Ag Weather Center-white.png

Ag Weather Update

Matt Dixon, Meteorologist

UK Ag Weather Center

Updated 3-13-23 at 6:30PM EDT

Winter making a second appearance

The official data has been released and we just saw our second warmest winter on record in Kentucky (December - February). I repeat....SECOND WARMEST! Putting this number in perspective, this is now a 128-year record with data going all the way back to 1895-96. With that being said, seeing a warm winter in Kentucky isn't entirely new to the area. Below is a look at the top-10 warmest winters ever recorded in Kentucky. Five of the top-ten have occurred since 2011-12. Oh and by the way, there not in the top-10, but 2018-19 places at #17 and 2021-22 at #19. While our climate has been trending warmer on a annual basis, many are seeing the same shift on a seasonal basis, too!

I'm sure many of you are with me and enjoyed the warm air, but on the other side of the coin, it's not necessarily a good thing for agriculture. As we're seeing across the state, vegetation has advanced much further in development compared to where it should be at this time of year. In just one example, some fruit trees are blooming across the state, putting them at risk to some very cold nights ahead. How cold? The next couple nights will feature low temperatures dropping well into the 20s and some locations even in the upper teens. Below are a look at those forecast low temperatures each night from the National Weather Service.

Unfortunately, this isn't going to be the end of the cold air. Following a brief warmup on Wednesday and Thursday, another cold front swings through the area on Thursday night and into Friday. This, in turn, takes temperatures back in the wrong direction for the upcoming weekend. Look for highs falling back into the 40s again and low temperatures in the 20s on Sunday morning. The 6-10 day outlooks below, valid for March 19th through the 23rd, then keeps the cold air in place for at least another week. Again, this cold air is here to stay for awhile. Darker shades of blue equals high confidence in below normal temperatures.

You may notice that freeze warnings are in place across Tennessee tonight and not in Kentucky. These headlines (freeze warnings and frost advisories) are based on agricultural susceptibility. If it weren't based on agriculture, we'd be seeing these headlines issued many times throughout the winter season. Talking with some specialists across the state, there's not a whole lot out there that is at risk to freeze damage AND can be protected. In doing so, we've decided against issuing headlines at this time.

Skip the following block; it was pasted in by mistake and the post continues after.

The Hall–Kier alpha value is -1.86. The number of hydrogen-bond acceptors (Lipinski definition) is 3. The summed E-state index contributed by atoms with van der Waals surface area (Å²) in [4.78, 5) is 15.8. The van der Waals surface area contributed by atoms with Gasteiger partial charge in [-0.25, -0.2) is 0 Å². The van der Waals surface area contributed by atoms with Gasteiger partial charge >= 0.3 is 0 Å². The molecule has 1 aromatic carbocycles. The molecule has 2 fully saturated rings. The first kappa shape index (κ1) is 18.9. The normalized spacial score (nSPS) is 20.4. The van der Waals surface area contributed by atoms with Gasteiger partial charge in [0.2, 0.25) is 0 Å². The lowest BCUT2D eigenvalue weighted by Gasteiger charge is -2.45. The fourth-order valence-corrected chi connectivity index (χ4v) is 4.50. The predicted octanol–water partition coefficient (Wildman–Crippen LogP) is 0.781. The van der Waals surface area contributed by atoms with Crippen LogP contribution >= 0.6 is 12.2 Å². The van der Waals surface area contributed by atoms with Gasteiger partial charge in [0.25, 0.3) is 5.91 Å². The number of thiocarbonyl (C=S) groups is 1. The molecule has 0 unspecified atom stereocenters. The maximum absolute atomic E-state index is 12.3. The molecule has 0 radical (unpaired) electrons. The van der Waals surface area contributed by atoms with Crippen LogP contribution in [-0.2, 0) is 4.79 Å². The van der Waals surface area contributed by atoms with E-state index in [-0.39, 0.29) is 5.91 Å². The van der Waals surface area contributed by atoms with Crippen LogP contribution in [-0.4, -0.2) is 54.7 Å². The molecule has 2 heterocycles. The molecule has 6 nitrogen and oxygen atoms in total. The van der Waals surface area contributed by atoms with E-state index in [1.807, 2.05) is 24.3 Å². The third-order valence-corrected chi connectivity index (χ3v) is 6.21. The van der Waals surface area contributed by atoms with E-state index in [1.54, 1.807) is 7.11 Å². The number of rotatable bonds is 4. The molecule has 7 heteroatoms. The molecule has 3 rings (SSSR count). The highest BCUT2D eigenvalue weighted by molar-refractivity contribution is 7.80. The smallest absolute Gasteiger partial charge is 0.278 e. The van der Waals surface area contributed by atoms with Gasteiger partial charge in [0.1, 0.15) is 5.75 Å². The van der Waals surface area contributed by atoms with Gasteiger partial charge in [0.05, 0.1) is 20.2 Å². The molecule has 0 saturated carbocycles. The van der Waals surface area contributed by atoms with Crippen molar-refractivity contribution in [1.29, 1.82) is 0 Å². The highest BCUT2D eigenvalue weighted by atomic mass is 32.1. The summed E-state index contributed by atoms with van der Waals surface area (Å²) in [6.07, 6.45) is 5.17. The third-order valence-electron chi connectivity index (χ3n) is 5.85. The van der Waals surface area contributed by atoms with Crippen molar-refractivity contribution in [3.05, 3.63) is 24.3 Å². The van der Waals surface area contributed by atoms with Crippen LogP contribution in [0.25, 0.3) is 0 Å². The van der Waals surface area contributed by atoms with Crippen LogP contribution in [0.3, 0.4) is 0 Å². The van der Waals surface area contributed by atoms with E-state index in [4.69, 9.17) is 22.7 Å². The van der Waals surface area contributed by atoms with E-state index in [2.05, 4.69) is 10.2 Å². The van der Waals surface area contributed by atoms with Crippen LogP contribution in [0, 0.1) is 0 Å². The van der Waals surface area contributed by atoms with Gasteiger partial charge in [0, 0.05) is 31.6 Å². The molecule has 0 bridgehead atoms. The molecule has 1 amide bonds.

Saying that, there are some peaches and plasticulture strawberries that could be at risk. There's not much that can be done to protect our peaches. If you do have plasticulture strawberries in bloom, UK fruit specialist, Dr. John Strang, says you'll want to protect with some floating row covers. One cover for temperatures down to 24 and two for temperatures below 24. If you have matted row strawberries, those should be fine with a layer of straw.

Looking at the winter wheat crop, the fall drought and Arctic air in December, actually helped us in terms of freeze risk. As Conner Raymond and Dr. Carrie Knott explain in their latest article, How Could the Potential Warmest Winter on Record Affect Kentucky’s Wheat Crop?, the combination limited excessive growth of the crop. In turn, winter wheat isn't as advanced as what it could have been.

Sign up for the Ag Weather Update

National Weather Service Briefing Slides

Kentucky Forage News- UK Forage Specialists, March 6, 2023

March 3, 2023 High Winds & Severe Storms - National Weather Service, Louisville, KY

Severe Storms, Flooding, and Strong Gradient Winds on March 3, 2023 - National Weather Service, Paducah, KY

March 3: Powerful Storm System Brings Damaging Winds - National Weather Service, Jackson, KY

Warm early spring means early Eastern tent caterpillar egg hatch - Holly Wiemers, UK Ag Communications, March 6, 2023

Preemergence Herbicides for Kentucky Lawns (AGR-272) - Cheryl Kaiser, UK Plant Pathology Extension Support, and Kenneth Clayton, UK Turfgrass Extension Associate, February 28, 2023


Email  Twitter  Web